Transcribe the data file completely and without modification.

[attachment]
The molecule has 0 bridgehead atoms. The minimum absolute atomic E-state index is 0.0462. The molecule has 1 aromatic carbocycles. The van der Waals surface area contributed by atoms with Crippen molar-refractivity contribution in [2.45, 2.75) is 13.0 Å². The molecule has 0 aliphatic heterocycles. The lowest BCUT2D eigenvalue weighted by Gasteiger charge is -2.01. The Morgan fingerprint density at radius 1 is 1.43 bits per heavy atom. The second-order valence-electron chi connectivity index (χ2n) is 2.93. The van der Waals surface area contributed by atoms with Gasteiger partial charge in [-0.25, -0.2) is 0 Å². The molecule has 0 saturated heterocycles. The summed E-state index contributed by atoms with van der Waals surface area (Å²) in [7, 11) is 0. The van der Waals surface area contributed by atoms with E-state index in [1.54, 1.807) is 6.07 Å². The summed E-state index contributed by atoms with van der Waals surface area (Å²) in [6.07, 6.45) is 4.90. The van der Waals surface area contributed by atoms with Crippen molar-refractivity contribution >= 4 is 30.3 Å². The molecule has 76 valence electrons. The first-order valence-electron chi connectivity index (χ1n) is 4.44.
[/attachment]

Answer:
The molecule has 0 bridgehead atoms. The minimum absolute atomic E-state index is 0.0462. The molecule has 1 aromatic carbocycles. The van der Waals surface area contributed by atoms with Crippen molar-refractivity contribution in [2.45, 2.75) is 13.0 Å². The molecule has 0 aliphatic heterocycles. The lowest BCUT2D eigenvalue weighted by Gasteiger charge is -2.01. The Morgan fingerprint density at radius 1 is 1.43 bits per heavy atom. The second-order valence-electron chi connectivity index (χ2n) is 2.93. The van der Waals surface area contributed by atoms with Gasteiger partial charge in [-0.25, -0.2) is 0 Å². The molecule has 0 saturated heterocycles. The summed E-state index contributed by atoms with van der Waals surface area (Å²) in [7, 11) is 0. The van der Waals surface area contributed by atoms with E-state index in [1.54, 1.807) is 6.07 Å². The summed E-state index contributed by atoms with van der Waals surface area (Å²) in [6.07, 6.45) is 4.90. The van der Waals surface area contributed by atoms with Crippen molar-refractivity contribution >= 4 is 30.3 Å². The molecule has 76 valence electrons. The first-order valence-electron chi connectivity index (χ1n) is 4.44.